• Gyroscope accuracy still leaves something to be desired (even after temperature calibrating it each time the robot is turned on – see sensors.py)

What’s next?

  • Taking the robot into a different (read more complicated) environment and seeing how it handles there
  • Using multiple sensor inputs to provide a more accurate output – for example using both the inbuilt wheel encoders and the gyroscope to measure turns (the gyroscope does not always pick up the start of the turn while the robot is still accelerating (linearly, nor radially) though is very accurate once it is in motion and the wheel encoders which aren’t precise, but do provide a rough guess)
  • Implementing A* (pronounced a star) so that once the probability is above, say, 90% the robot turns around and heads back to it’s ‘home’ location
  • Changing the current binary sensor output (wall-or-not) to a staggered one, which would allow the robot to traverse areas that don’t have at least two walls at each position – this would also allow the grid resolution to increase (the hallway, being 1m wide, was perfect for this basic implementation) so you’d get some more creative paths since there’s more than 9 places where the robot can be
  • Using path smoothing for more…elegant turns
  • Looking at more advanced Mote-Carlo localization implementations, like the ones discussed in this paper from Frank Dellaert, Dieter Fox, Wolfram Burgard, and Sebastian Thrun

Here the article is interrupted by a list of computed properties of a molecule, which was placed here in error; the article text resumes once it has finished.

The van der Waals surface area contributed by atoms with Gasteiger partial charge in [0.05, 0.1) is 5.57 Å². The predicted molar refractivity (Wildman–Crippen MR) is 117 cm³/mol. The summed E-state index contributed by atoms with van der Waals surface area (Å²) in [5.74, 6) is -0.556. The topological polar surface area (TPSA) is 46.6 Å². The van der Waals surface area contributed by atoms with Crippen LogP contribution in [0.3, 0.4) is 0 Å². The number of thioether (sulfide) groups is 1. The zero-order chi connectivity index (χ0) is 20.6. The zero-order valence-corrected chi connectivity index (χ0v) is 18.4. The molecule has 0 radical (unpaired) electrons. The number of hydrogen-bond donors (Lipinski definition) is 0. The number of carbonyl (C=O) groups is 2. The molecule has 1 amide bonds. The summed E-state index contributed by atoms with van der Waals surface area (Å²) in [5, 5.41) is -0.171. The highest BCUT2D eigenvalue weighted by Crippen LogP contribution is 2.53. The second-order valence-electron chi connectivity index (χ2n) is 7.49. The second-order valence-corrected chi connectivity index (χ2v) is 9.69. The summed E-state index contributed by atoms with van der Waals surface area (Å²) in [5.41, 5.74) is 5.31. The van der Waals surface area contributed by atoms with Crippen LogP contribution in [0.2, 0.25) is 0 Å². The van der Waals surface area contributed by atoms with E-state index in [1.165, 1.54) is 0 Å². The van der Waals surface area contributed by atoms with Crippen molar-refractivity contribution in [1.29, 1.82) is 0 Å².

• and of course, an implementation where the robot can be in a completely new environment, and map it. SLAM (Simultaneous Localization And Mapping) comes to mind, though landmark detection is probably going to be the challenge – their’s RANSAC (RANdom SAmple Consensus) and a couple of other landmark detection algorithms

endnote: To CS373 roboticist’s reading this, the process of physically implementing what we learn (this probably applies to all education) adds a whole new level of understanding to what we do in class – I highly recommend it.
and to those you prefer the names Robo, Robert, Robotina, or Robbie (did I spell that right?): sorry, I used the gender equal and more ambiguous (perhaps derogatory though?) name scibot here instead. To those who enjoy playing cards: sorry, I actually do too.



With the London Summit on Family Planning last Wednesday, a flurry of statistics and tweets came my way. Not knowing a great deal about family planning in other regions of the world, or the importance of the $2.6 bilion dollar’s worth of commitments announced, I decided to investigate.

Note: All charts are interactive, so grab your mouse and hover over them! Also, you can download a PDF copy here.